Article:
Point Park University's Student-Run Newspaper

Point Park Globe

Point Park University's Student-Run Newspaper

Point Park Globe

Point Park University's Student-Run Newspaper

Point Park Globe

Trash left behind at Point State Park and Mon Wharf parking garage after flood

Photo by Cilia Catello
A mask, needle and other trash floats in the Mon River last week.

The Mon Wharf parking garage and Point State Park flooded last Monday because of persistent showers and melting snow, leaving items from the homeless encampment in the Mon Wharf behind.


Pittsburgh’s fire department rescued an individual in the flooded wharf. The individual was not harmed.


Pittsburgh sees routine flooding during the months of February and March that usually affect the Mon Wharf parking garage and Point State Park, which are located along the Monongahela River.


Keith Paylo, vice president of student affairs and dean of students, said the flooding was a “big news” story.


“It kind of coincided with the grant that the government gave to the city of Pittsburgh to fix what they call ‘the bathtub,’ which is Route 376 that has flooded famously for years,” Paylo said.


Paylo went on to tell a personal anecdote about a past university employee whose car was pulled into the river during a flood.


“Certain people got down there, and there was no way to get up the ramp ,so they watched their cars get totally overtaken,” Paylo said. “When this individual opened his car door, there was literally a fish in his car.”


When asked about where students should park their cars, Paylo said, “Avoid the Mon Wharf for sure.”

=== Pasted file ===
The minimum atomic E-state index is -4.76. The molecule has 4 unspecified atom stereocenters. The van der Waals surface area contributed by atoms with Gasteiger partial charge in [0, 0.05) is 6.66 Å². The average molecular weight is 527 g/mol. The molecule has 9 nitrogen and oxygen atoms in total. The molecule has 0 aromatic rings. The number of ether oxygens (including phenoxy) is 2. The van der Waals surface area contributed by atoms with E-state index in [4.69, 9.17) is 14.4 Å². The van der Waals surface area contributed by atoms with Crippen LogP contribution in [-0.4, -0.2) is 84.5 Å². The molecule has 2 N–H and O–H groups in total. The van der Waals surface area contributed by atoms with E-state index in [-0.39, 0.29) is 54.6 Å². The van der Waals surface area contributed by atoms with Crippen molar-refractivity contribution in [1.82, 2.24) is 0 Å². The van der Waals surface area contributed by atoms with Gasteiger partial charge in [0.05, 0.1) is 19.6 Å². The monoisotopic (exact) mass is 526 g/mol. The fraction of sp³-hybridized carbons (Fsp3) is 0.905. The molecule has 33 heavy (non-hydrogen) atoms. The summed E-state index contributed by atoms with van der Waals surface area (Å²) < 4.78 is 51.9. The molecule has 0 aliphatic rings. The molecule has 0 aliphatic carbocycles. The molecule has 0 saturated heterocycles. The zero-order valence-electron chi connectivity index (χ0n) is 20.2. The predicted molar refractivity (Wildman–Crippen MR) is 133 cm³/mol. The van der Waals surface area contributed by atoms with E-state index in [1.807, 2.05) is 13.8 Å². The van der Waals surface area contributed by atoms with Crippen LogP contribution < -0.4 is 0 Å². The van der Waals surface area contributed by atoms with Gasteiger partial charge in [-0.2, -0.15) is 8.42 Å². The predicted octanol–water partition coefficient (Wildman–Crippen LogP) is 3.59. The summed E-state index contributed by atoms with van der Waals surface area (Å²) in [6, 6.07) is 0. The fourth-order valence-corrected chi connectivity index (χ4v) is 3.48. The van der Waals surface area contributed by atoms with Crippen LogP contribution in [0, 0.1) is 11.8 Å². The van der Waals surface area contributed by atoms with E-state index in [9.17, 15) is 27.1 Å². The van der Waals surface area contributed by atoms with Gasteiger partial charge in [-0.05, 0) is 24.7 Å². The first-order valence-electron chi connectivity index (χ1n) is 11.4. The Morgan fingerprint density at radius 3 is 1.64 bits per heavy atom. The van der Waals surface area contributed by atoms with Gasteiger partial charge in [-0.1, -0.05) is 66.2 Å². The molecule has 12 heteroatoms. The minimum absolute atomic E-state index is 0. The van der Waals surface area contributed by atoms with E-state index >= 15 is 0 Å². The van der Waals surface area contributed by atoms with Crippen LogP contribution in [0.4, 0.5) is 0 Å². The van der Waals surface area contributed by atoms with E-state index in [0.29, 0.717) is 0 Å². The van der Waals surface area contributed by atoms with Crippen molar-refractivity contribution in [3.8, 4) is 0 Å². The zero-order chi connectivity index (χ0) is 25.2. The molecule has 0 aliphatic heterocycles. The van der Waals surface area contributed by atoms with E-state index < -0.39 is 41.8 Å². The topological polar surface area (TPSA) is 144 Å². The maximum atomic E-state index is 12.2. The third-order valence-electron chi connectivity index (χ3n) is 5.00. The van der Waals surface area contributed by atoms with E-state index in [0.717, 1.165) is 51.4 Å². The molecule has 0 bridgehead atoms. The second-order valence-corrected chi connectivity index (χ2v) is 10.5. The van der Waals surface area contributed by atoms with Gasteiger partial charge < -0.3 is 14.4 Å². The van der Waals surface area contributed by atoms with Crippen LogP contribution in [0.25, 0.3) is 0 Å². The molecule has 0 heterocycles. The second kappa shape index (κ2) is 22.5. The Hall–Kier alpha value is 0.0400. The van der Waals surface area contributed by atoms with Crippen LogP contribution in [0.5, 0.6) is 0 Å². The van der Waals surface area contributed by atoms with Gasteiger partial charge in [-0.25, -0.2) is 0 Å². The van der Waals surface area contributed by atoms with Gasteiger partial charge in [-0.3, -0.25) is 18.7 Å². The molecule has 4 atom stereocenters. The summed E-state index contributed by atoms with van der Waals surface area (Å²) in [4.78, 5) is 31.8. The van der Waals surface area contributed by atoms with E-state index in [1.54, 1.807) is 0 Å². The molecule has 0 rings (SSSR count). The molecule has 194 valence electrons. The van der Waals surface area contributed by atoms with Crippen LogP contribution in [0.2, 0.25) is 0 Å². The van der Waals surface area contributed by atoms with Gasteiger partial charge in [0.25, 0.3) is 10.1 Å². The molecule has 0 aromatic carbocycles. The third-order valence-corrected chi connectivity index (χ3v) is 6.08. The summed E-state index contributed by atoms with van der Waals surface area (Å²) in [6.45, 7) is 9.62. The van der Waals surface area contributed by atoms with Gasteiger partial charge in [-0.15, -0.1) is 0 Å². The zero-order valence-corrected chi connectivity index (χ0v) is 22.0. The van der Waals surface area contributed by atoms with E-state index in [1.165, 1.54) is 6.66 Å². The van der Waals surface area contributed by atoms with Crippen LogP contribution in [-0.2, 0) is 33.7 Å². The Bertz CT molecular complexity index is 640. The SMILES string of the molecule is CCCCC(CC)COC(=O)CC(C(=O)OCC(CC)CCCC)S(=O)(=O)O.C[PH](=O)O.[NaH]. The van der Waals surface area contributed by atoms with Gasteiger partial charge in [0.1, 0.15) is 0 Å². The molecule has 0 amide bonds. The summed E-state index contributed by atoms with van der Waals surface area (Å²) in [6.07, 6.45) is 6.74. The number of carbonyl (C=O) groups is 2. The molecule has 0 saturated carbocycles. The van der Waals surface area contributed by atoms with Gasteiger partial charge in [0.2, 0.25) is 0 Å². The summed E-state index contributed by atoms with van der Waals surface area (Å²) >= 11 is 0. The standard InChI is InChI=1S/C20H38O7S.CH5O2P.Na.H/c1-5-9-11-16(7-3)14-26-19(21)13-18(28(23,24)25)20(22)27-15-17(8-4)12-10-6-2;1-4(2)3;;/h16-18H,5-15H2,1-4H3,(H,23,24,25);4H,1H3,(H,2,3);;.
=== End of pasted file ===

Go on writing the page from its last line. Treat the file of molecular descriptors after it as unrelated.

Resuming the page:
According to the University of Pittsburgh, the Monongahela river reaches speeds of up to 25,000 cubic feet per second. This speeding force displaced the unhoused residents of the Mon Wharf and Fort Duquesne Bridge encampments as well as their belongings.


Amongst the sticks that washed up on the steps of Point State Park, there were also needles, clothing, shoes, tents and pounds of empty plastic bottles.


“There was so much garbage, like there were leftover needles and stuff, it was crazy,” Percy Stoddard, a freshman forensic science major, said. 


Landon Laskoski, a cinema productions major, said seeing all the trash made them “sad.”


“There was an insane amount of garbage, and it honestly makes me sad because there was so much filth,” Laskoski said. 


According to the United States Environmental Protection Agency (EPA), the garbage that the flood absorbed into the Monongahela river is considered aquatic trash. The aquatic trash then begins its journey into the ocean, making it marine debris.


Aquatic trash and marine debris affect water quality, harm plants and animals and contribute to pollution.


The trash on the land also contributes to pollution.


Public safety director Lee Schmitt said it will take months to clean up the Mon Wharf.


Leave a Comment
More to Discover

Comments (0)

All Point Park Globe Picks Reader Picks Sort: Newest

Your email address will not be published. Required fields are marked *